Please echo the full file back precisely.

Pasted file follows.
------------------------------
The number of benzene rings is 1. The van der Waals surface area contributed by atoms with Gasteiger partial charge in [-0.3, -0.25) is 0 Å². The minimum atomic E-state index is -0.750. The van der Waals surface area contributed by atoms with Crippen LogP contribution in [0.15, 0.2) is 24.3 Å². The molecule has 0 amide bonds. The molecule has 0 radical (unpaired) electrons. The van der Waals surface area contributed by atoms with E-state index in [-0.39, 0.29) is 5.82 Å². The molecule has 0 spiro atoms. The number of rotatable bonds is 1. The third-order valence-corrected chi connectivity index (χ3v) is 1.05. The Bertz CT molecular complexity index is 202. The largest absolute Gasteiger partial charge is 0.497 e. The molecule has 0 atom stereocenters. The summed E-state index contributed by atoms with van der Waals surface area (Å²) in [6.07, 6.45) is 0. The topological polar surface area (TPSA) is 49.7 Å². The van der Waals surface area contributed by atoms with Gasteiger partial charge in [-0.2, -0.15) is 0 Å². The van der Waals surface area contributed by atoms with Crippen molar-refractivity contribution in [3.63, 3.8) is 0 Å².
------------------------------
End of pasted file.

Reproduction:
The number of benzene rings is 1. The van der Waals surface area contributed by atoms with Gasteiger partial charge in [-0.3, -0.25) is 0 Å². The minimum atomic E-state index is -0.750. The van der Waals surface area contributed by atoms with Crippen LogP contribution in [0.15, 0.2) is 24.3 Å². The molecule has 0 amide bonds. The molecule has 0 radical (unpaired) electrons. The van der Waals surface area contributed by atoms with E-state index in [-0.39, 0.29) is 5.82 Å². The molecule has 0 spiro atoms. The number of rotatable bonds is 1. The third-order valence-corrected chi connectivity index (χ3v) is 1.05. The Bertz CT molecular complexity index is 202. The largest absolute Gasteiger partial charge is 0.497 e. The molecule has 0 atom stereocenters. The summed E-state index contributed by atoms with van der Waals surface area (Å²) in [6.07, 6.45) is 0. The topological polar surface area (TPSA) is 49.7 Å². The van der Waals surface area contributed by atoms with Gasteiger partial charge in [-0.2, -0.15) is 0 Å². The van der Waals surface area contributed by atoms with Crippen molar-refractivity contribution in [3.63, 3.8) is 0 Å².